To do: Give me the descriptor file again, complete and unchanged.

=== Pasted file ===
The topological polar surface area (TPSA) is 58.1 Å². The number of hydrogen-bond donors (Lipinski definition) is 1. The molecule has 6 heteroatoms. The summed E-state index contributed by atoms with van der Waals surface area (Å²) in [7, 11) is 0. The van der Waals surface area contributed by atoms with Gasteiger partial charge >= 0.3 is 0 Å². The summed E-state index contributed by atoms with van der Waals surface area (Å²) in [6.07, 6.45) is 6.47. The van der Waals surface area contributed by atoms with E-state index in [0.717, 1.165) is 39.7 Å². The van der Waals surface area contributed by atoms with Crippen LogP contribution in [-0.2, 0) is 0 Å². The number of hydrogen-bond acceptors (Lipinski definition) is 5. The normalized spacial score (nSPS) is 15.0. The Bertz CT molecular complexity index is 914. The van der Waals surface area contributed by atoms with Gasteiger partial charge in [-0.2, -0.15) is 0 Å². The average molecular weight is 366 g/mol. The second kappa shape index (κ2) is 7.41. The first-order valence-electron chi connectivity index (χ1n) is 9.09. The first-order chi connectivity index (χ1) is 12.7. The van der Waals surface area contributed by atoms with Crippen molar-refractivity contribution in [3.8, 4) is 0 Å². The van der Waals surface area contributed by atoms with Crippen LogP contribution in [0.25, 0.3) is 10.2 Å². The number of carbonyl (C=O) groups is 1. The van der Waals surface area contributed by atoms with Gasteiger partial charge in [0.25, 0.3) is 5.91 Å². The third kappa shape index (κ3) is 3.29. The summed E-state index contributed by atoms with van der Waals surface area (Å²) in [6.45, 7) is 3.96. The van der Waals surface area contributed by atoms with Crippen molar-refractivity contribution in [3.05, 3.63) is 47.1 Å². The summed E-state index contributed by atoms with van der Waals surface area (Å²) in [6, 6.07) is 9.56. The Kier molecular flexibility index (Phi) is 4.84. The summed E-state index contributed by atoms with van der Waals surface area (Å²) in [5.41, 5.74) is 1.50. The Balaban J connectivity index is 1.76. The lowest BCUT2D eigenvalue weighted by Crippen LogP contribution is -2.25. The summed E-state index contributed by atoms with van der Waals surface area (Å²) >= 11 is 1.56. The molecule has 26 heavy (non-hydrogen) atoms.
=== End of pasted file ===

The topological polar surface area (TPSA) is 58.1 Å². The number of hydrogen-bond donors (Lipinski definition) is 1. The molecule has 6 heteroatoms. The summed E-state index contributed by atoms with van der Waals surface area (Å²) in [7, 11) is 0. The van der Waals surface area contributed by atoms with Gasteiger partial charge >= 0.3 is 0 Å². The summed E-state index contributed by atoms with van der Waals surface area (Å²) in [6.07, 6.45) is 6.47. The van der Waals surface area contributed by atoms with E-state index in [0.717, 1.165) is 39.7 Å². The van der Waals surface area contributed by atoms with Crippen LogP contribution in [-0.2, 0) is 0 Å². The number of hydrogen-bond acceptors (Lipinski definition) is 5. The normalized spacial score (nSPS) is 15.0. The Bertz CT molecular complexity index is 914. The van der Waals surface area contributed by atoms with Gasteiger partial charge in [-0.2, -0.15) is 0 Å². The average molecular weight is 366 g/mol. The second kappa shape index (κ2) is 7.41. The first-order valence-electron chi connectivity index (χ1n) is 9.09. The first-order chi connectivity index (χ1) is 12.7. The van der Waals surface area contributed by atoms with Crippen molar-refractivity contribution in [3.8, 4) is 0 Å². The van der Waals surface area contributed by atoms with Crippen LogP contribution in [0.25, 0.3) is 10.2 Å². The number of carbonyl (C=O) groups is 1. The van der Waals surface area contributed by atoms with Gasteiger partial charge in [0.25, 0.3) is 5.91 Å². The third kappa shape index (κ3) is 3.29. The summed E-state index contributed by atoms with van der Waals surface area (Å²) in [6.45, 7) is 3.96. The van der Waals surface area contributed by atoms with Crippen molar-refractivity contribution in [3.05, 3.63) is 47.1 Å². The summed E-state index contributed by atoms with van der Waals surface area (Å²) in [6, 6.07) is 9.56. The Kier molecular flexibility index (Phi) is 4.84. The summed E-state index contributed by atoms with van der Waals surface area (Å²) in [5.41, 5.74) is 1.50. The Balaban J connectivity index is 1.76. The lowest BCUT2D eigenvalue weighted by Crippen LogP contribution is -2.25. The summed E-state index contributed by atoms with van der Waals surface area (Å²) >= 11 is 1.56. The molecule has 26 heavy (non-hydrogen) atoms.